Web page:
Gasly 'really positive' over F1 future after Marko lunch

Pierre Gasly says he has had a “really positive” talk with Red Bull motorsport boss Helmut Marko about his future with the AlphaTauri Formula 1 team.

Red Bull Racing is expected to confirm Sergio Perez for next year, so there is no opening at the senior outfit for Gasly to return.

Gasly is therefore set to stay at AlphaTauri and the Frenchman says his discussion with Marko gave him some reassurance about the Faenza team’s future.

“We talked in Austria actually, we had a very good lunch together,” he said when asked by Motorsport.com if he has spoken to Marko about his future in F1.

“I think we talked about a lot of things, and it was really positive to understand a bit more about their view and their plans, and how they are seeing the future, because we are still contracted for some more time together.

“And yeah, we'll see what the future brings. I know they're really pleased with with my performances and what I bring to the team.

"So that's what I need to keep focusing on, and we'll see what happens. But it was was good to talk to him.”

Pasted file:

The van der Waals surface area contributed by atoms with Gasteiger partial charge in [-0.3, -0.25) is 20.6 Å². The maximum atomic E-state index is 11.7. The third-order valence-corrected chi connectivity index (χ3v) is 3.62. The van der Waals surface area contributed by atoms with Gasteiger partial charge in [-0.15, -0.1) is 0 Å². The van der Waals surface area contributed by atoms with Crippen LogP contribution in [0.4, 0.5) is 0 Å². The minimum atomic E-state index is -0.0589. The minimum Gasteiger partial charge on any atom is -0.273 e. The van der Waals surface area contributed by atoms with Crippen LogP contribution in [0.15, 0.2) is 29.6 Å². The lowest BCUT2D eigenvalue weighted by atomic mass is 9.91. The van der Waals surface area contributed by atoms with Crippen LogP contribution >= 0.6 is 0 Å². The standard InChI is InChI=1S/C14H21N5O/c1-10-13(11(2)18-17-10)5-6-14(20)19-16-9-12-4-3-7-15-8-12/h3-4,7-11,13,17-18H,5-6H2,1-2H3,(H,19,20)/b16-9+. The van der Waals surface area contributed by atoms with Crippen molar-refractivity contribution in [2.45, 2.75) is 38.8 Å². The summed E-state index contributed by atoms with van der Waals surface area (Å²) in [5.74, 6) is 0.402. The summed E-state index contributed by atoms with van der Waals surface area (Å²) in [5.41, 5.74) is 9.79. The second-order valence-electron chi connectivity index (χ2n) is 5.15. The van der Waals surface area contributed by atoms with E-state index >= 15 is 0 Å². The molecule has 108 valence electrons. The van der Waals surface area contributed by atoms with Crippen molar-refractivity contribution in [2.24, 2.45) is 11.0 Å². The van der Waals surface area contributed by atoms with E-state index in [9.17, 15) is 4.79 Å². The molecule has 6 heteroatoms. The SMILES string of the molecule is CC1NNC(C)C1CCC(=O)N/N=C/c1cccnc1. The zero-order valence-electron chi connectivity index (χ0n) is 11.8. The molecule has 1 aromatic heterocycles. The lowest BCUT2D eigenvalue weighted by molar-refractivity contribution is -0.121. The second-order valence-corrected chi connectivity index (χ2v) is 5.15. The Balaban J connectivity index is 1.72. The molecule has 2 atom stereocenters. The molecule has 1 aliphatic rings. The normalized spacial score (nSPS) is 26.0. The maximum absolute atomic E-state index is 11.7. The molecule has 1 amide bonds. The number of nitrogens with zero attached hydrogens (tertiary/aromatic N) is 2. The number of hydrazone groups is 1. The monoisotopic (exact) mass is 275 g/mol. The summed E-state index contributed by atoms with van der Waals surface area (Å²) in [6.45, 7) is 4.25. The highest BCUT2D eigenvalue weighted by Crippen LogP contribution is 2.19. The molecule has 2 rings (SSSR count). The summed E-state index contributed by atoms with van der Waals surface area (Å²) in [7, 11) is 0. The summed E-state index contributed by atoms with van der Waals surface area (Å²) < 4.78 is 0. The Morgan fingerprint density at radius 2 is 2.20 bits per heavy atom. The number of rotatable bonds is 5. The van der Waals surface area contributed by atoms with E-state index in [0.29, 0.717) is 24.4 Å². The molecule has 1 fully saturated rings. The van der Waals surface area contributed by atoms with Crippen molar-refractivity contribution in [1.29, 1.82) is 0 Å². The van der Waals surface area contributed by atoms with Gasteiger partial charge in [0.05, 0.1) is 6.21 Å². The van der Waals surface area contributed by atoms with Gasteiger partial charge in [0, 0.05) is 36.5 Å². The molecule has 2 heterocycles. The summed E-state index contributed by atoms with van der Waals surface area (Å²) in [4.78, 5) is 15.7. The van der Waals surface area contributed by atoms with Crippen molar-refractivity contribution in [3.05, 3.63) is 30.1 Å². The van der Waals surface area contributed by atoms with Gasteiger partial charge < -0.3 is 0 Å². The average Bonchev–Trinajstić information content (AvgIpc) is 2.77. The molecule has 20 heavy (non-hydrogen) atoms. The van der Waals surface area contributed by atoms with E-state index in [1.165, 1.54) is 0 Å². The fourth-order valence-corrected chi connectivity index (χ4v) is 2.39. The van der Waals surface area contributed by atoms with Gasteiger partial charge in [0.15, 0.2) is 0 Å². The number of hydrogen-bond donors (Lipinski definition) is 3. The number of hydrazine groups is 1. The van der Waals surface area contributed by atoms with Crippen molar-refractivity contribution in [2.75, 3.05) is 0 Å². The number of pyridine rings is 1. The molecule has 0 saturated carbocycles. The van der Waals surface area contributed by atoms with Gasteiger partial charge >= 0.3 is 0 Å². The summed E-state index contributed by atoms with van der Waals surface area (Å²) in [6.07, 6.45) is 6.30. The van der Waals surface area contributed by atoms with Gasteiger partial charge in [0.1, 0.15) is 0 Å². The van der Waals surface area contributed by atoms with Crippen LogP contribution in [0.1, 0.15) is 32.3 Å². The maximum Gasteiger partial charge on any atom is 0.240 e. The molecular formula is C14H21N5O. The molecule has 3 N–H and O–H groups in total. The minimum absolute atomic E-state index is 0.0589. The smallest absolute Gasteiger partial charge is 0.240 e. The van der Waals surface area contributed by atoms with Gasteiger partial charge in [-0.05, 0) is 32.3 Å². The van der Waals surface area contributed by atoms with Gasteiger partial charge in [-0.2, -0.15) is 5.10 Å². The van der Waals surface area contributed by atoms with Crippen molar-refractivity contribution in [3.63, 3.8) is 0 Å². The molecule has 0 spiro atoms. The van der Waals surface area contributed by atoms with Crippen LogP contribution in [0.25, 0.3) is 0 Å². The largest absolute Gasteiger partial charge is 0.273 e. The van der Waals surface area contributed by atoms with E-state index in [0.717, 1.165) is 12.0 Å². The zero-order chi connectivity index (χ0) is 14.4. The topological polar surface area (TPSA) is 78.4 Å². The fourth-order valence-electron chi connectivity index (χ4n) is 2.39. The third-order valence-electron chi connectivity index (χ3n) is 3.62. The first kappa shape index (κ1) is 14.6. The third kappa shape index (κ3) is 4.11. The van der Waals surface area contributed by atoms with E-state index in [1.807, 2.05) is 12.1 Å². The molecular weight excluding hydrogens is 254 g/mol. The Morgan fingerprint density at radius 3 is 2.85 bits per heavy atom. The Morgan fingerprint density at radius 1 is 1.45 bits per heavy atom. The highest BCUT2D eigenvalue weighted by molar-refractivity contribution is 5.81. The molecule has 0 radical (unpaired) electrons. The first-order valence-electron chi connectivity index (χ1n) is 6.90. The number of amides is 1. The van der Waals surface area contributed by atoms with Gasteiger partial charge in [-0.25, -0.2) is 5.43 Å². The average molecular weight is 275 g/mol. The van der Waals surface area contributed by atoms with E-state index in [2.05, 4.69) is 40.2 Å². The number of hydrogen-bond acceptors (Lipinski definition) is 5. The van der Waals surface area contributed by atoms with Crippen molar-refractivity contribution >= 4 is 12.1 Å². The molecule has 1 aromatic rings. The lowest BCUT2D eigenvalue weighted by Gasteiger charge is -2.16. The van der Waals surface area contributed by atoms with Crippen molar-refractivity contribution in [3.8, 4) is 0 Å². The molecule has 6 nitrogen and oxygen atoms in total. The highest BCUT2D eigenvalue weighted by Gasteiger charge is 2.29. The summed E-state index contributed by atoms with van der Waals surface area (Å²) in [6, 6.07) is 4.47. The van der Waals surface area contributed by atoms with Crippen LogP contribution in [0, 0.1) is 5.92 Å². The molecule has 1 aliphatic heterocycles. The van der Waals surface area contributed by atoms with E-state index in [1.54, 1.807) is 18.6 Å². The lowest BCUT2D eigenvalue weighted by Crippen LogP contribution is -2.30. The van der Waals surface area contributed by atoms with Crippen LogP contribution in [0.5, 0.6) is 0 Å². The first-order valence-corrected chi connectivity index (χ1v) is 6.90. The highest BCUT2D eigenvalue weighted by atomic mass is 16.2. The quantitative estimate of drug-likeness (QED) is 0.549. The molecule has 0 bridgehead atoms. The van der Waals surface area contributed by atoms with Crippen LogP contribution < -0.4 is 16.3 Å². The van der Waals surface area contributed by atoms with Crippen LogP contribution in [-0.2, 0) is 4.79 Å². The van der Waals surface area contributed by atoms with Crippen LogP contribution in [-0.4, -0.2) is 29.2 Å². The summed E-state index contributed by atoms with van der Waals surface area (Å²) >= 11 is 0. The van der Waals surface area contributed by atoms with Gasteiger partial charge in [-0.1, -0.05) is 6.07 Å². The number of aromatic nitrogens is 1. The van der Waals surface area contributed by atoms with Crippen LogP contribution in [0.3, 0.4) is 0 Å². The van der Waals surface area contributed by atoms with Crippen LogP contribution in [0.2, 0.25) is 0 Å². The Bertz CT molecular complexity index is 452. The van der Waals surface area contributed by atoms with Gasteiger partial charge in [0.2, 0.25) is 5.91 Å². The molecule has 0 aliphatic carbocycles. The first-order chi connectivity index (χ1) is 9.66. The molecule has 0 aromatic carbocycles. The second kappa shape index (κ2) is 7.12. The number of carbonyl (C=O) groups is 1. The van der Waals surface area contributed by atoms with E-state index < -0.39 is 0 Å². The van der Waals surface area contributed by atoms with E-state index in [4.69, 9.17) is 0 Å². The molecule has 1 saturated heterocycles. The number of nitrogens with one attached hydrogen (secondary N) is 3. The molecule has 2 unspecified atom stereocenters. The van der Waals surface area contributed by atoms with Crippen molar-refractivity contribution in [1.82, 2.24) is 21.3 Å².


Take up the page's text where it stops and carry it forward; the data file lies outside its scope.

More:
Read Also:

Gasly believes that the change of rules for 2022 presents a possible opportunity for AlphaTauri to progress up the order, although he concedes that it could also be challenging.

“I think just looking at it in an objective way it can go either way,” he said.

“If we are the one finding a special trick on the car, which will work very well, then potentially we can have even better results next year.

“At the same time we could miss something big on the car, and talking with the designers, it's extremely difficult.

"There are so many directions to start from, a brand new page, that it's very, very difficult to know where you're going to be. Or to be sure that you didn't miss anything at any point.

“So there is a there is quite a lot of unknown going into next year. But I don't think anyone can know who is going to be the real strength in the paddock.